There have been no cases of maternal deaths in pregnancy.[6]  In a detailed analysis of published reports of 38 pregnant women with COVID-19, of whom 37 had confirmed SARS-CoV-2 infection, there were no cases of maternal deaths.[7] The majority of women underwent cesarean sections and there were co-morbid conditions present in some of the women, but they did not apparently result in life-threatening maternal COVID-19 related disease.

 

Women infected with coronavirus during pregnancy deliver live babies.  Studies from China report that 100% of pregnant women who developed COVID-19 pneumonia in their third trimester go on to have live births.[8]

 

There have been no deaths attributable to Coronavirus in neonates to date.

According to the CDC, “We do not know at this time what if any risk is posed to infants of a pregnant woman who has COVID-19. There have been a small number of reported problems with pregnancy or delivery (e.g. preterm birth) in babies born to mothers who tested positive for COVID-19 during their pregnancy. However, it is not clear that these outcomes were related to maternal infection.”[9]

 

V. Research using fetal tissue from abortions is not necessary in order to find or test therapies for COVID-19

 

A recent Washington Post news article claimed possible treatments for coronavirus will not be discovered without using aborted human fetal tissue, thereby blocking potential drugs that could “save hundreds of thousands of lives.”  Their claims are misleading and highly exaggerated.

 

Here are the facts:

 

  1. A Rocky Mountain lab in Montana, headed by Dr. Kim Hasenkrug, has been receiving National Institutes of Health (NIH) funding (total project funding amount for nine projects is $4,178,110 since 2011) to study Human Immunodeficiency Virus (HIV) infection in humanized mice.
  2. News Alert: Two research teams in China presented details in the journal JAMA of 3 neonates who may have been infected with severe acute respiratory syndrome coronavirus 2 (SARS-CoV-2) in utero from mothers with coronavirus disease 2019 (COVID-19).
  3. This lab was impacted by the new U.S. Department of Health and Human Services (HHS) rule from June 2019 to discontinue intramural (i.e., internal) research projects at the NIH that involved primary Human fetal thymus (HFT) derived from elective abortions.
  4. After the HHS rule was enacted, this lab continued to receive over $0.5 million dollars in federal funding for non-fetal tissue research.[9]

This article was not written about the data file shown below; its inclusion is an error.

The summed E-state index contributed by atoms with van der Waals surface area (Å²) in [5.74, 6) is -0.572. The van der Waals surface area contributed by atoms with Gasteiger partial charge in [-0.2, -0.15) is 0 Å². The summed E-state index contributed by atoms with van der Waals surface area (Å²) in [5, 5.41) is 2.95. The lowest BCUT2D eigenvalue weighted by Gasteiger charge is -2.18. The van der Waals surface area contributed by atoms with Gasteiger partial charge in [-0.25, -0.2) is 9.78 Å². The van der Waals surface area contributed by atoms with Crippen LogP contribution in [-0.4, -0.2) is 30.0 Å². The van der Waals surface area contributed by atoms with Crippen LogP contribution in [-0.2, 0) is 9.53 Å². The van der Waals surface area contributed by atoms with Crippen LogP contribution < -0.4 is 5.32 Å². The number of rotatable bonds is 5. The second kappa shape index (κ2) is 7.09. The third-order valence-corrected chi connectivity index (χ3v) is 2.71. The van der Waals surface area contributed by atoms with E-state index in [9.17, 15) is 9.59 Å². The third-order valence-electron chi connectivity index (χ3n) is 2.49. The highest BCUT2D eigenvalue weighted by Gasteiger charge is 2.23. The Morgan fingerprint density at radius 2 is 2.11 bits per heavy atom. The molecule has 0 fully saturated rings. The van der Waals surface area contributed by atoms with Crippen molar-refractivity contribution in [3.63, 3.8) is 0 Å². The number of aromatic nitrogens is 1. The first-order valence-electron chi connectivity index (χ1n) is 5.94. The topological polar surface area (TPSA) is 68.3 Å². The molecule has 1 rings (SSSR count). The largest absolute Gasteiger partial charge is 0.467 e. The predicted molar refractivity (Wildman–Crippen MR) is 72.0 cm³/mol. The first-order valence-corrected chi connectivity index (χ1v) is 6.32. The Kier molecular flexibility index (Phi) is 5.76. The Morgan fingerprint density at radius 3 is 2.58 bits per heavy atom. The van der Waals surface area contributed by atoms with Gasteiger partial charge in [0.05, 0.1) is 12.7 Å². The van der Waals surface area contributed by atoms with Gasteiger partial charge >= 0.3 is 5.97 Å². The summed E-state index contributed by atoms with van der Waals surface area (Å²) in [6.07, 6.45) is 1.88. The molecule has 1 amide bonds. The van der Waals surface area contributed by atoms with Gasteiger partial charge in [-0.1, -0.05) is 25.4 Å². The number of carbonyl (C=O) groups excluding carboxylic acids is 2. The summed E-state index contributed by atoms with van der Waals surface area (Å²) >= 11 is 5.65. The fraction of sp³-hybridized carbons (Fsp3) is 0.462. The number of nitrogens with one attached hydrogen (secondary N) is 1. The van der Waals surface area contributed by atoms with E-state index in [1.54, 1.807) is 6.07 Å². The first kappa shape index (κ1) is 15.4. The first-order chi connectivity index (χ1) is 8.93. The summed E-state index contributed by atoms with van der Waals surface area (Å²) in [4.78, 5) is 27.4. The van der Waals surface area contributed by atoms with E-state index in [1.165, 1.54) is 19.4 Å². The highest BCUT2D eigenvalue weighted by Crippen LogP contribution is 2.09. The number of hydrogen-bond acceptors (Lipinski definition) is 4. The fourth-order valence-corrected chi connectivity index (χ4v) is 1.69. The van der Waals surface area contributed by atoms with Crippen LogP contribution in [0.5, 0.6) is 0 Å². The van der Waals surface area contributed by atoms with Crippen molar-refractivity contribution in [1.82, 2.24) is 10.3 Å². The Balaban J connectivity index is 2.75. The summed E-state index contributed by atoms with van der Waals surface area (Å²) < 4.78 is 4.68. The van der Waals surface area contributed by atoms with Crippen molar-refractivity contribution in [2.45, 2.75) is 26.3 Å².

5. This same Rocky Mountain lab now wants to exploit the current coronavirus situation in order to receive an exception and obtain a BLT-L humanized mouse model containing four different types of human fetal tissue (Bone marrow/Liver/Thymus/Lung) from the University of North Carolina, based on one published study describing their generation.[10]
  6. Hasenkrug wants to test potential therapies in these BLT-L mice, not create new treatments.
  7. There is no evidence that these BLT-L mice can even be infected with SARS-CoV-2, the specific coronavirus strain that causes COVID-19.  So, we don’t even know if the studies proposed by the Montana lab will work, let alone be useful to screen potential therapies.
  8. The mice they want to use requires the intentional and deliberate destruction of human life in order to harvest the organs—the livers, thymus, and lungs—from babies.

 

Instead of playing on people’s fears and requesting access to humanized mice generated with aborted fetal tissue, the Montana lab could refocus their attention to other ethical alternatives that do not rely on human fetal tissue from abortions including humanized mice made with adult stem cells from cord blood, peripheral blood, and even discarded tissue from living neonates undergoing routine surgical  procedures. There are many other ethical alternatives to fetal tissue available now that they could test, and many more in development thanks to NIH directing additional funding to new areas of research.

Aborted fetal tissue is not necessary for the development of protections or treatments for the coronavirus, nor for any other disease.  The fact remains that fetal tissue research is unethical, antiquated science.  This is not the first time scientists that want to use aborted fetal tissue have been exposed for the falseness of their statements to justify their questionable experiments.  And fetal tissue research is indeed controversial, in terms of the ethics and the science.  Rather than using precious taxpayer dollars to continue antiquated, unethically-sourced research, we should be using and optimizing the plethora of modern, successful alternatives available.